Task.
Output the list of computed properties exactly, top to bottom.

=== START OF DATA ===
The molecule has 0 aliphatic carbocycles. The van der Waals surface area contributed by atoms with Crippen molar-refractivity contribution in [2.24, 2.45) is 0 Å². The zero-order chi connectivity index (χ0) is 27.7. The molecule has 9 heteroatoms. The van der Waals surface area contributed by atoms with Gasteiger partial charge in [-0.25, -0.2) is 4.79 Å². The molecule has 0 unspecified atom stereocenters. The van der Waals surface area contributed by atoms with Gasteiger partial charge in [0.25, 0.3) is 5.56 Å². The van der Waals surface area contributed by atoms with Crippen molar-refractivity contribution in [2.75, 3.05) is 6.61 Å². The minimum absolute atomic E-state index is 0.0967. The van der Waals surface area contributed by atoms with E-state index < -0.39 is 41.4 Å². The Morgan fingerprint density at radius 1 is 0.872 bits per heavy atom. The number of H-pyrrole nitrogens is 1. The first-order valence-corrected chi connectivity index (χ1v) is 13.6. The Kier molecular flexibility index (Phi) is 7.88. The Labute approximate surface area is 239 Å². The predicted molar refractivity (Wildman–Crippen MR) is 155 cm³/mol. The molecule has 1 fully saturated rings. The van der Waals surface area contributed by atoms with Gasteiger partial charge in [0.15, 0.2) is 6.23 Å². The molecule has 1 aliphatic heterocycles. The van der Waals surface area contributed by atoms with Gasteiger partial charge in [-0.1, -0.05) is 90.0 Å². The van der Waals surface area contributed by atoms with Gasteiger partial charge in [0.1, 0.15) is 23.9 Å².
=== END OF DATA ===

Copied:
The molecule has 0 aliphatic carbocycles. The van der Waals surface area contributed by atoms with Crippen molar-refractivity contribution in [2.24, 2.45) is 0 Å². The zero-order chi connectivity index (χ0) is 27.7. The molecule has 9 heteroatoms. The van der Waals surface area contributed by atoms with Gasteiger partial charge in [-0.25, -0.2) is 4.79 Å². The molecule has 0 unspecified atom stereocenters. The van der Waals surface area contributed by atoms with Gasteiger partial charge in [0.25, 0.3) is 5.56 Å². The van der Waals surface area contributed by atoms with Crippen molar-refractivity contribution in [2.75, 3.05) is 6.61 Å². The minimum absolute atomic E-state index is 0.0967. The van der Waals surface area contributed by atoms with E-state index < -0.39 is 41.4 Å². The Morgan fingerprint density at radius 1 is 0.872 bits per heavy atom. The number of H-pyrrole nitrogens is 1. The first-order valence-corrected chi connectivity index (χ1v) is 13.6. The Kier molecular flexibility index (Phi) is 7.88. The Labute approximate surface area is 239 Å². The predicted molar refractivity (Wildman–Crippen MR) is 155 cm³/mol. The molecule has 1 fully saturated rings. The van der Waals surface area contributed by atoms with Gasteiger partial charge in [0.15, 0.2) is 6.23 Å². The molecule has 1 aliphatic heterocycles. The van der Waals surface area contributed by atoms with Gasteiger partial charge in [-0.1, -0.05) is 90.0 Å². The van der Waals surface area contributed by atoms with Gasteiger partial charge in [0.1, 0.15) is 23.9 Å².